My daughter’s wheelchair basketball team was down by 20 points at halftime. The other team was running a press that her team just couldn’t break. The sideline parent commentators knew it, my 11-year-old daughter playing on her iPad knew it and everyone else in the gym knew it. But none of us had an answer to break it.
Then, at halftime something I had never seen happened. Our team’s coach – a 20ish wheelchair basketball player himself – came across the court and sought out an advisor. That advisor and friend was a wounded warrior who also plays wheelchair basketball after suffering injuries in the war in Afghanistan.
“Do you have any advice?” our coach asked him, clearly referring to breaking the press. They talked for less than a minute. Then our coach quickly went back across the court and gathered the team for a pep talk and shared that advice with the team.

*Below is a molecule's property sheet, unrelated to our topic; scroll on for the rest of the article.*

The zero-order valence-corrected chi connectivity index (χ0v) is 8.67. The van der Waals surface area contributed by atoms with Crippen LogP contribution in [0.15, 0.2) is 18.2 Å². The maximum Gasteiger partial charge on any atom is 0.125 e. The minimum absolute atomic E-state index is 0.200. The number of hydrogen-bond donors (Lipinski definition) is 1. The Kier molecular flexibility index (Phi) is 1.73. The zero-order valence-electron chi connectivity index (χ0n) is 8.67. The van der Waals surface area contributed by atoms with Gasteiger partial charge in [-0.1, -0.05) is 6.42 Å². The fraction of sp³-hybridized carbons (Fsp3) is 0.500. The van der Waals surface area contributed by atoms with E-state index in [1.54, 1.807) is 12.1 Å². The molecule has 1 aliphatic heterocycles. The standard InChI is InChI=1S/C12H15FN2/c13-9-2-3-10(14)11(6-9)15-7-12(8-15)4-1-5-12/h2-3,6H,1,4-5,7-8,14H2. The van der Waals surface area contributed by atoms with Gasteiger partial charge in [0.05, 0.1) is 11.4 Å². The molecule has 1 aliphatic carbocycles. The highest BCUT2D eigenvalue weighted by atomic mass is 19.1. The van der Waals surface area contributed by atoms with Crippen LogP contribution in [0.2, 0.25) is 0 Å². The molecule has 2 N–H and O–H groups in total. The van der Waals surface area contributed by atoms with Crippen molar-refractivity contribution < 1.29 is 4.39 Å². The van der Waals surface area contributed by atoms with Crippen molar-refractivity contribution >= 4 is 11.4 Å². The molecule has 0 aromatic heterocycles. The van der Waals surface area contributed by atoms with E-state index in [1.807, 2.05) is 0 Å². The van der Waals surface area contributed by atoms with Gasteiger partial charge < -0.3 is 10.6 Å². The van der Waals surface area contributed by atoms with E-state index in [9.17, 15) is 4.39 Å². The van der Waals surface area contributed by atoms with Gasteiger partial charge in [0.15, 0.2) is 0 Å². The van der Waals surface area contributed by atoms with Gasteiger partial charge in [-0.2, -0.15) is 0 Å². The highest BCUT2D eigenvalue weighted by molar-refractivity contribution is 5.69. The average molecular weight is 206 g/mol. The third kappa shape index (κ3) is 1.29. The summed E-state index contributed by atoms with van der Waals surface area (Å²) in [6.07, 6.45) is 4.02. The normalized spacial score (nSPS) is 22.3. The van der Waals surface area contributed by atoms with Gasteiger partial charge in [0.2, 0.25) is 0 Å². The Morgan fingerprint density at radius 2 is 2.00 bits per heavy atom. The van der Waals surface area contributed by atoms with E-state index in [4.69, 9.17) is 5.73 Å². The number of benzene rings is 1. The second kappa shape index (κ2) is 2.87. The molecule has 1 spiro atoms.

I would love to report that we came back and won the game, but we didn’t. We did have a better second half and made dramatic improvements, but that moment I saw struck me more than the outcome of the game.
Why don’t more of us ask for help when we need it? Ego or pride mainly, I suspect.
But I saw the exact opposite happen. When our coach asked for advice, I saw it as a sign of confidence.
Having the confidence to seek help is something our egos often don’t let us do.
My boss – Chuck Wielgus of USA Swimming – often refers to this as “being comfortable in your own skin.”
It means having the strength to know you have weaknesses. Confidence and bravado are not synonymous.
Allowing people to see vulnerabilities and welcoming in others to be part of the solution is confidence, not a lack of it.